Dallas — With a show like The Book of Mormon, now playing through Dec. 31 as part of the AT&T Performing Arts Center’s Broadway Series at the Winspear Opera House, one has to wonder how many people in the audience are properly prepared for the work of Matt Stone and Trey Parker, the sharp but twisted minds behind Mormon as well as the subversive Comedy Central cartoon South Park.
Those that know a little about the duo’s past work can brace themselves, but for theatergoers who walk into the rollicking production blind…well, they’re in for quite the ride. The Book of Mormon, directed by Casey Nicholaw and Trey Parker, is a show that pairs its heart and genuine message with biting wit, lots of tongue-in-cheek references, and songs that will make you sit up in your seat wondering, “Did they just say what I think they said?”
Trust me—they did.
Mormon’s cheekiness is part and parcel of its charm, and nothing and no one is safe from being mocked soundly. It’s the story of two missionaries who are sent to Uganda to bring people into the church: Elder Price (earnestly played by Gabe Gibbs), a perfect missionary specimen convinced he’s there to change the world, and Elder Cunningham (in a perfectly awkward portrayal by Cody Jamison Strand), a socially inept but well-meaning schlub content to bask in the glory of his partner.
Gibbs and Strand are the perfect odd couple—especially when compared to the lineup of background Mormon twosomes who look like they all popped out of the same mold—and they use that to great advantage. Gibbs makes Elder Price’s slow slide into doubt humorous yet still realistic and sympathetic, and Strand…well, once the script flips, he gets equal parts more ridiculous and more human as the show goes on. Thanks to his utter commitment to the role and his solid comedic timing, the audience eats up every silly moment.
The supporting cast is equally strong. Candice Quarrels’ beautiful voice soars in her national tour debut as Nabulungi, the daughter of Ugandan chief Mafala Hatimbi (Sterling Jarvis) who yearns for a better life in the Mormon paradise of Salt Lake City. And Daxton Bloomquist is fabulous as Elder McKinley, a closeted gay missionary who claims he can just ignore his desires, bad thoughts, or doubts in “Turn it Off,” one of the best numbers in the show—truly, who doesn’t love a group of handsome men tap dancing?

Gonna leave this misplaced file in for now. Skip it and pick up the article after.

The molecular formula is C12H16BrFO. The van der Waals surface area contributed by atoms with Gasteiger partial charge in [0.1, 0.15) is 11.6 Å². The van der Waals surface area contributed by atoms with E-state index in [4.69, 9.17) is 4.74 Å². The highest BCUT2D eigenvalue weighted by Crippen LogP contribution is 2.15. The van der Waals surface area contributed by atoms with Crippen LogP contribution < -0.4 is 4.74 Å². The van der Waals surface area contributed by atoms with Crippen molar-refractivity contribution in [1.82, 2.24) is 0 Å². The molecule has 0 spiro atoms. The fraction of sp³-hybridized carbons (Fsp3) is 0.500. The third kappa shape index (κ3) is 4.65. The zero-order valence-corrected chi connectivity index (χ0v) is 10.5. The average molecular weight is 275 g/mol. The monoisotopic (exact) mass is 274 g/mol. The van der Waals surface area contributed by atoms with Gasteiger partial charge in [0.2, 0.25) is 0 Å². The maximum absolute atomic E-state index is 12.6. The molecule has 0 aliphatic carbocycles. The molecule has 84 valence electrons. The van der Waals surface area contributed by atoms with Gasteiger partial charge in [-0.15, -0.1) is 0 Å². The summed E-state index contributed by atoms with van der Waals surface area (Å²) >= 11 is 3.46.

Other standouts include Oge Agulué’s frighteningly funny General, cutting an imposing figure on stage with his band of mercenaries, and Johnny Brantley III’s Doctor, an ensemble role that was an audience favorite. The ensemble is truly the backbone of this show, adding much in the small moments to flesh out the story and give it life. And it’s clear they’re having a blast with the farcical fun of this production.
Possibly the best part of the show, other than its surprisingly catchy music, is the wonderful choreography by co-director Nicholaw. Every number is sharp and exuberant, from the pairing off of the missionaries in “Two by Two” to the energetic African dance in “Hasa Diga Eebowai.” Having such well-conceived dance numbers brings the Broadway polish that elevates the show in a surprising and enjoyable way.
To say much more about The Book of Mormon would be to give away its best secrets to those who have not yet been indoctrinated, so let’s leave it at this: It’s a hilarious sendup of all the things normally kept out of polite conversation, and highly recommended for those not easily offended.